If you’re looking for a sensible and coherent response to a major crisis, you could do a lot worse today than look to Iceland. The country’s current currency crisis happened because it’s so small. But the solution, too, is something which would be almost impossible to implement in a much larger economy: it involves everyone — buy side, sell side, government, banks — all working together, in concert, with nobody trying to game the system.
In a nutshell, the government first guarantees all the banks’ deposits. Then the buy side — the Icelandic pension funds, which have billions of dollars in foreign securities — sell everything they own abroad, and bring it back home. At an exchange rate of 126 kronur to the dollar, that will buy them a lot of kronur. (The currency has lost fully half its value over the past year.) The banks, too, will liquidate their foreign holdings, and bring them all back home.
The resulting inflows into the krona should put some kind of a floor under the currency, helping to prevent runaway inflation in a country which is uncommonly reliant on imports. And there’s an all-for-one-and-one-for-all aspect to the scheme, too: the banks are helping out the government in return for the government helping out the banks. It’s entirely possible they’ll all go down together: one look at the country’s credit default swaps will tell you that. But they’re certainly stronger together than they were apart.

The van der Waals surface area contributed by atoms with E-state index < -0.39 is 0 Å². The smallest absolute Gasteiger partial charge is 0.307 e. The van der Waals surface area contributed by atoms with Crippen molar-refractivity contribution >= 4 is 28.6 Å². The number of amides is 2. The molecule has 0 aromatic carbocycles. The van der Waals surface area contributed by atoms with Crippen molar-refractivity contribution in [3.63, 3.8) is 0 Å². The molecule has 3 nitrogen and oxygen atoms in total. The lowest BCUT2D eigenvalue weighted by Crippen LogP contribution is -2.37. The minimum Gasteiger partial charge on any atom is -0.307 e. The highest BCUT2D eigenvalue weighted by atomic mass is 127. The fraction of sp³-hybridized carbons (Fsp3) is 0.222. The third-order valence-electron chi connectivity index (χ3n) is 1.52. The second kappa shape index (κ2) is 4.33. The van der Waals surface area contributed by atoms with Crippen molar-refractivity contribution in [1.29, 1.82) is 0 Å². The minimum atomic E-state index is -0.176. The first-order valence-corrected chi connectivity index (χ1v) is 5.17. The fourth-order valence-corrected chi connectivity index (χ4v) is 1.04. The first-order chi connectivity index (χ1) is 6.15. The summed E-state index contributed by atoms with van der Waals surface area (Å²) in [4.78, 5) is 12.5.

What’s more, now that the government is guaranteeing deposits, there might even be a tiny trickle of interest in getting back in to the carry trade: after all, interest rates are in the 15% to 20% range, and given the recent crash in the krona there has to be some scope for serious currency appreciation on top. Of course, it was the carry trade which was largely responsible for getting Iceland into this mess to begin with, but that doesn’t mean that a few foreign speculators might not actually be quite welcome right now.
In fact, I quite like the idea of going long the Icelandic krona right now, and hedging by buying default protection on the sovereign. If all the inflows come according to plan, then the currency should at least stay flat, if not appreciate, and in the meantime you’re getting something over 15% on your money. And if everything goes spectacularly wrong and the country isn’t bailed out by its fellow Nordic governments, the CDS should pay off handsomely.
Of course, there’s downside risk in this trade — basically that Iceland devalues even further — but that’s something the entire country seems to be trying very hard to avoid. So if you have faith in the Icelanders, this could be an attractive way to support the country and make money at the same time.